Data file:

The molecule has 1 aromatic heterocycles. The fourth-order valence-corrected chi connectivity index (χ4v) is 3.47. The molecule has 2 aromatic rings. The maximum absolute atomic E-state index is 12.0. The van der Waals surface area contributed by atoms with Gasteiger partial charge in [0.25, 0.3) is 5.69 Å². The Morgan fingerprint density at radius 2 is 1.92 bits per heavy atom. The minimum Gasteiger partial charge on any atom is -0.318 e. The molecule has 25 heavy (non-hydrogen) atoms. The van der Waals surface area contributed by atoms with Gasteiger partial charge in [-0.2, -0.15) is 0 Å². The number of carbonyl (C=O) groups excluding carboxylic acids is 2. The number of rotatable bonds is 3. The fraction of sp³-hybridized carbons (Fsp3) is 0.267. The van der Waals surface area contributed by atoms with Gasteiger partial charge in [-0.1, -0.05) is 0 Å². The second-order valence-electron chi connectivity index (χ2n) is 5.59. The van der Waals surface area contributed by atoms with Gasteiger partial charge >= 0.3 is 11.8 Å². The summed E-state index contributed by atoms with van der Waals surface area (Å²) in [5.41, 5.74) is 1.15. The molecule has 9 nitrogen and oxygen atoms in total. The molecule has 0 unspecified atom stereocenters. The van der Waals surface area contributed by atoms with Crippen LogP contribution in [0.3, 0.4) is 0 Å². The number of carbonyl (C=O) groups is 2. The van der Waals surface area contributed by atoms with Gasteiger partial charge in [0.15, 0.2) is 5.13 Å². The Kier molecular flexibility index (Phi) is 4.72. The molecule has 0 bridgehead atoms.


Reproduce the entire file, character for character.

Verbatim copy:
The molecule has 1 aromatic heterocycles. The fourth-order valence-corrected chi connectivity index (χ4v) is 3.47. The molecule has 2 aromatic rings. The maximum absolute atomic E-state index is 12.0. The van der Waals surface area contributed by atoms with Gasteiger partial charge in [0.25, 0.3) is 5.69 Å². The Morgan fingerprint density at radius 2 is 1.92 bits per heavy atom. The minimum Gasteiger partial charge on any atom is -0.318 e. The molecule has 25 heavy (non-hydrogen) atoms. The van der Waals surface area contributed by atoms with Gasteiger partial charge in [-0.2, -0.15) is 0 Å². The number of carbonyl (C=O) groups excluding carboxylic acids is 2. The number of rotatable bonds is 3. The fraction of sp³-hybridized carbons (Fsp3) is 0.267. The van der Waals surface area contributed by atoms with Gasteiger partial charge in [-0.1, -0.05) is 0 Å². The second-order valence-electron chi connectivity index (χ2n) is 5.59. The van der Waals surface area contributed by atoms with Gasteiger partial charge >= 0.3 is 11.8 Å². The summed E-state index contributed by atoms with van der Waals surface area (Å²) in [5.41, 5.74) is 1.15. The molecule has 9 nitrogen and oxygen atoms in total. The molecule has 0 unspecified atom stereocenters. The van der Waals surface area contributed by atoms with Crippen LogP contribution in [0.3, 0.4) is 0 Å². The number of carbonyl (C=O) groups is 2. The van der Waals surface area contributed by atoms with Gasteiger partial charge in [0.15, 0.2) is 5.13 Å². The Kier molecular flexibility index (Phi) is 4.72. The molecule has 0 bridgehead atoms.